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Vermont RV Parks: The RV parks in Vermont You Want to Visit!

RV parks in Vermont are fairly numerous, which is reflective of northern New England’s reputation as a prime vacation spot. Vermont RV parks come in a variety of levels of sophistication.

My wife and I spent about 15 days with our 32-foot trailer in Vermont RV parks as part of a 30,000-mile road trip that had begun the year before from our home in the Pacific Northwest. We had undertaken this adventure in search of our country and of ourselves, and the trip is recounted in my book, In Search of America’s Heartbeat: Twelve Months on the Road.

Our first RV park stop in Vermont was at:

Running Bear Camping Area in Ascutney. This RV park provided paved and gravel interior roads, 12 grass and 35 dirt sites for travelers, six with full hookups and the rest with water and electric, LP gas, a heated pool and recreation hall. The area where they put us was essentially a meadow surrounded by woods, with RVs backed to the edge of the meadow.

Ascutney is located on the Connecticut River, which forms the boundary between Vermont and New Hampshire. It’s a good base camp from which to see most of Vermont and much of New Hampshire. Vermont, in particular, is a fascinating place. The longer you can spend here and the more slowly and more leisurely you can explore the state, the more opportunity Vermont will have to work its special magic on you. Things are located close together in this part of the country, and a day is adequate time to get back and forth across Vermont and up and down most of it.

Our next RV park stop in Vermont was at:

Sugar Ridge RV Village & Campground near Danville. This neat and beautiful RV park provided gravel interior roads, 130 gravel sites, five of them pull-throughs, 107 with full hookups and the rest with water and electric. It provided wireless Internet access, cable TV, laundry room, groceries, RV supplies, LP gas, heated pool, recreation hall. Fishing was available in a campground pond. Planned activities were offered, including horse-drawn wagon rides.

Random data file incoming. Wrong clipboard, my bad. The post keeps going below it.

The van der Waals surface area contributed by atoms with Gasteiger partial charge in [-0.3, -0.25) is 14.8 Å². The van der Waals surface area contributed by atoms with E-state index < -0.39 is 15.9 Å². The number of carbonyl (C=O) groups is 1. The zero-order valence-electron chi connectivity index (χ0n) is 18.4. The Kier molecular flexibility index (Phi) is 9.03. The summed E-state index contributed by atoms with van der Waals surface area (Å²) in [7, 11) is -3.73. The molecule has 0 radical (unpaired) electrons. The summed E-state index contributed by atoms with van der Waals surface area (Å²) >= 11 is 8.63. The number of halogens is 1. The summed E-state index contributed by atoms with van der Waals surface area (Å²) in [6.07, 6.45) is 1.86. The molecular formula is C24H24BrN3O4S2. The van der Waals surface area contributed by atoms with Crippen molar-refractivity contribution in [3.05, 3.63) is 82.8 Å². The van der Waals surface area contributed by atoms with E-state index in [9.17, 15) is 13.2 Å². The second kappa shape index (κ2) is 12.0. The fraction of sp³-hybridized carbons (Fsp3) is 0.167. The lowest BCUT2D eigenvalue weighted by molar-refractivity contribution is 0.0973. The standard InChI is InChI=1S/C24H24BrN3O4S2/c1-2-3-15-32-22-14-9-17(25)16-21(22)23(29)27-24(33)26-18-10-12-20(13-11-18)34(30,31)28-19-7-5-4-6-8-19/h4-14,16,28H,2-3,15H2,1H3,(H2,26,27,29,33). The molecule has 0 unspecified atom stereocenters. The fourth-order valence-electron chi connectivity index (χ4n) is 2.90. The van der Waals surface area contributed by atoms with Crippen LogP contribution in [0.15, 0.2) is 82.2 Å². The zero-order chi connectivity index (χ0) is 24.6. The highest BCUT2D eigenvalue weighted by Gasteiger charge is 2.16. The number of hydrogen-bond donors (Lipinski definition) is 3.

This was a good RV park from which to see the northern portion of Vermont, including what Vermonters call their Northeast Kingdom. We also found it to be a good place to leave our RV and run north by truck to Montreal for a couple of nights in a Canadian bed-and-breakfast.

We spent a couple of weeks in Vermont but, if time allowed, could have happily stayed for a couple of months or more. Here’s an excerpt from my book that talks about the attraction of Vermont:

“Vermont exerts an unusual pull on many people, myself included. It’s a tiny state, heavily forested, mostly up and down, a place of often brutal winters. It has a charm, however, that grows on you with time. Blast across Vermont on the Interstate highway, which you can do in a couple of hours, and you’ll miss the point entirely. But immerse yourself in the place for a couple of weeks, explore the back roads and the tiny towns with their general stores and their community celebrations, and the place will win your heart.”

And another:

“When I was a kid, Vermont claimed more dairy cows than people. Matter of fact, it had fewer permanent residents then than it had immediately after the Civil War, Vermonters said. Don’t know if that’s still the case. When that war ended, a lot of men returned from the fighting, loaded their families into covered wagons and headed for Oregon. Most of the land here had been cleared for farming until then, and when the migration moved west the forest rapidly returned. I could hike through these wooded hills as a kid -- still can -- and find stone ‘walls,’ or fences, that used to mark the boundaries of farm fields. The woods are full of them, some built as long ago as the early 1700s. Now they’re walls that in many cases mark nothing. It’s impossible to see one stretching for hundreds of yards in the woods and not appreciate the labor that went into it. It’s a reminder of how much human toil -- seemingly important at the time -- appears to come to naught.”

If you’re considering exploring any Vermont RV parks, I hope you’ve found these observations helpful. If you know of any other RV parks in Vermont that I should add to this list, e-mail me at

To read a great book about life on the road, including my travels through some of the great RV parks in New England and the Northeast, grab your copy of In Search of America’s Heartbeat: Twelve Months on the Road.